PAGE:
Record and near-record breaking temperatures dominated the eastern two-thirds of the nation and contributed to the warmest March on record for the contiguous United States, a record that dates back to 1895. More than 15,000 warm temperature records were broken during the month.
The average temperature of 51.1°F was 8.6 degrees above the 20th century average for March and 0.5°F warmer than the previous warmest March in 1910. Of the more than 1,400 months (117+ years) that have passed since the U.S. climate record began, only one month, January 2006, has seen a larger departure from its average temperature than March 2012.
Also, science once again undercuts and eliminates one of the deniers most important arguments:
Climate scientists have long argued that ancient air trapped in Antarctic ice is the smoking gun that links carbon dioxide to global warming. Over the past 800,000 years or so the planet has gone through a series of ice ages interspersed with relatively warm periods (during which glaciers retreat back toward the poles) — and inevitably, these warm interludes happen when there’s more CO2 in the atmosphere.
The only tricky part of this argument is that the smoke seems to come before the gunshot. It’s most apparent in the most recent warming period, which began about 19,000 years ago: the temperature seems to begin rising before CO2 concentrations increase. Climate skeptics have argued that since effects don’t come before causes, the whole theory falls apart.
In fact, it’s not much of an argument, since even little bit of warming would release extra carbon dioxide into the air, leading to a feedback loop, causing even more warming. But whatever feeble merit the skeptic argument might have had, a new study just published in Nature — one of two climate studies from that prestigious journal that we’re reporting on — pretty much demolishes it. It’s the most comprehensive analysis ever done of carbon dioxide and temperature at the end of the last ice age, and it shows quite clearly that in most of the world, the thermometer began to shoot up only after the atmosphere was spiked with carbon dioxide. “I think,” said Jeremy Shakun, a Harvard postdoctoral fellow and the lead author of the study, at a press conference, “this ends the skeptic argument.“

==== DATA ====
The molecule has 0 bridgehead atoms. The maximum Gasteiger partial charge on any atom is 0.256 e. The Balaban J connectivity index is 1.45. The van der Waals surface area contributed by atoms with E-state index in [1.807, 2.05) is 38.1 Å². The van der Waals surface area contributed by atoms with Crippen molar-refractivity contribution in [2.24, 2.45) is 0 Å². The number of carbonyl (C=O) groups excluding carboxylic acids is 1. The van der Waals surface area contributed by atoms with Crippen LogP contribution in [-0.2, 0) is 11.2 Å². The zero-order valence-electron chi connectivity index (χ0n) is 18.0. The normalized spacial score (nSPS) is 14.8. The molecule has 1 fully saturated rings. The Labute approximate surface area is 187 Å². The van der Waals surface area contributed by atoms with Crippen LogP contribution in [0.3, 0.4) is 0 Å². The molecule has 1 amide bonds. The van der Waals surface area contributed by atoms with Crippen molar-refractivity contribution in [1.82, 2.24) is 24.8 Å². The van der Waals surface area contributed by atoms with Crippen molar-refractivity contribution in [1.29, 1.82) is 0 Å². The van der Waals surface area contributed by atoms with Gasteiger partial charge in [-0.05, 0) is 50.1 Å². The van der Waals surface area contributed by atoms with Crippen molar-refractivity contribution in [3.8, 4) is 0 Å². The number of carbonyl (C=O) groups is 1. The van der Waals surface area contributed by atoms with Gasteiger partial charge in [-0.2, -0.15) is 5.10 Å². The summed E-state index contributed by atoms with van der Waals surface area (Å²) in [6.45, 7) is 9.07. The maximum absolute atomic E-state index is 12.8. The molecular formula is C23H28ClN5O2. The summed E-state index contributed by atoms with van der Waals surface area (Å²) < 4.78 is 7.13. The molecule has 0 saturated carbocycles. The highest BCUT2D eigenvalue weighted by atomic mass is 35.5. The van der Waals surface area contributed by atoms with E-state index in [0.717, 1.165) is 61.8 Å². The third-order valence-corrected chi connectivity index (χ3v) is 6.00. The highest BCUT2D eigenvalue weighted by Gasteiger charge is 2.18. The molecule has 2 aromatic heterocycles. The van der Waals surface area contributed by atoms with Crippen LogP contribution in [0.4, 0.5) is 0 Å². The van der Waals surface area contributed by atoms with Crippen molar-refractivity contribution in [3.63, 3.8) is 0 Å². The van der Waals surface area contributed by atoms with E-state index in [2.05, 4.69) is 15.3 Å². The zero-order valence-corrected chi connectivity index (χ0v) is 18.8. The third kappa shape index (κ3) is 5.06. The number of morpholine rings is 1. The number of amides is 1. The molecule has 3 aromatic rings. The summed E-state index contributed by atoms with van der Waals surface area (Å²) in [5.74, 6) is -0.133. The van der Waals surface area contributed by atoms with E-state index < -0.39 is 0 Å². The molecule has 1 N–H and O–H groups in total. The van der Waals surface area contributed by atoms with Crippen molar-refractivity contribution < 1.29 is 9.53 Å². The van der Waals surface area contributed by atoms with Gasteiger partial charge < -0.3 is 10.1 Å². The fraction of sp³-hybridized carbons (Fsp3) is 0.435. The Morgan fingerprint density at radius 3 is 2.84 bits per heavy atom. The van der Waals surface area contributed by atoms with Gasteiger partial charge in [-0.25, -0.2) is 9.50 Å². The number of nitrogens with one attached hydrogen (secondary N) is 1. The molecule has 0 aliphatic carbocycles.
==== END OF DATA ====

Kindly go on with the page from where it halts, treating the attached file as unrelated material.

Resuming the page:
Shakun’s confidence is based on the comprehensiveness of the research. Most of the evidence for an ancient CO2-warming link comes from cores drilled out of Antarctica’s 2-mile-thick blanket of ice. Air bubbles from different levels show how much of the heat-trapping gas the atmosphere held at different times, and the chemistry of the ice trapping the bubbles shows what the temperature was.
The problem, Shakun said, is that “these cores tell you only about temperatures in the Antarctic.” Just as you’d never infer global temperatures today from just a couple of sites, it’s not really reliable to look only to ice at the South Pole for global temperatures back then. So Shakun and his co-authors gathered no fewer than 80 different records of ancient temperatures, including lake sediments (different types of pollen at different depths point to what growing conditions were like) or sea-bottom cores (the shells of marine plankton, whose chemistry depends sensitively on ocean temperatures). It was, writes the British Antarctic Survey’s Eric Wolff in an accompanying Nature commentary, “. . . a major achievement: the difficulties of synchronizing the records and of ensuring that they are sufficiently representative of the whole planet, are considerable.”
What they found was that in Antarctica, there was indeed a bit of warming that preceded the rise in atmospheric carbon dioxide — but just a little, and only by a couple of hundred years. In the rest of the world, Shakun said, “global temperature clearly lags the CO2 buildup.” Cause, in short, really did come before effect.